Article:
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Health at Work

16th January 2015

Concurrent with the rise of the knowledge economy has been the decline of being active at work. In many ways, the modern office encourages people to be sedentary – desks are rarely sit-stand, workers are often siloed into cubicles or clusters of desks, and managers tend see moving around as a sign of slacking off. There is now, however, a large body of evidence that suggests that such inactivity is negatively impacting employee health – new research published in the last few days suggests that inactivity ‘kills more than obesity.’

Organisations can counter the health risks of inactivity by encouraging employees to break up work with walks around the office, holding standing meetings and even just moving the waste bins a little further from where employees sit. Sit-stand desks – all the rage with technology startups in Silicon Valley – are becoming increasingly popular, not just due to their potential health benefits, but also because those who use them report higher levels of concentration, motivation and energy.

Increasing physical activity in the office is only part of the wider trend of health in the workplace. Growing interest in this area is partly being driven from the top, as large organisations with ageing workforces have realised the imperative of ensuring that staff remain productive in their later years. However, employees themselves have taken an increased interest in their own health at work. With an array of inexpensive wearable gadgets on the market already, the health conscious worker can easily monitor their posture, amount of time standing vs sitting, and the quality of their sleep. Ernst and Young have recently begun a trial of wearable wristbands with their UK staff. Equipped with the Jawbone wristband, staff can monitor their activity levels and share them with colleagues.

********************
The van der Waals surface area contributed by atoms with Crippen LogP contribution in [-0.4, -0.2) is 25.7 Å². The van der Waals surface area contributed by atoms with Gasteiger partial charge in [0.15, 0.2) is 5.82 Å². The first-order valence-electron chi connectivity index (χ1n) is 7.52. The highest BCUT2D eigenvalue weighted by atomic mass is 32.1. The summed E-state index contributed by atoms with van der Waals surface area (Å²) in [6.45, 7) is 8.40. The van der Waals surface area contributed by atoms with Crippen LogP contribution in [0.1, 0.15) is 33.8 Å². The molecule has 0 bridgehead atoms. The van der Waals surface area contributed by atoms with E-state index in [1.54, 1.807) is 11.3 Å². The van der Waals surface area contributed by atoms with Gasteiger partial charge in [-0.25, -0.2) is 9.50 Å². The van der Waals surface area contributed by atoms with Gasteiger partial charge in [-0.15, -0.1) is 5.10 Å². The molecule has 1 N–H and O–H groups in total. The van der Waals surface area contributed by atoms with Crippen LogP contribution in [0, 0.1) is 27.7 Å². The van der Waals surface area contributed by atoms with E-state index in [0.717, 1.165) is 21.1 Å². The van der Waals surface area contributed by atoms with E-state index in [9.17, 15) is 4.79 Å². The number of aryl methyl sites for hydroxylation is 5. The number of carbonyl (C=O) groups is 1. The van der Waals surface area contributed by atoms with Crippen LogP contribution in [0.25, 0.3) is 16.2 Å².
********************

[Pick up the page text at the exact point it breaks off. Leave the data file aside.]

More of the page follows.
Technology has historically been a driver of inactivity and health problems at work – when electric typewriters superseded mechanical ones, the average weight gain in typing pools was half a stone. Now though, due to the rise of wearables and greater mobility at work, technology is empowering organisations and their staff to work healthier.

As workforces age, we can expect health to take a more prominent place in the way organisations approach workplace and technology.

This post was written by Owen King, Unwork’s workplace consultant.

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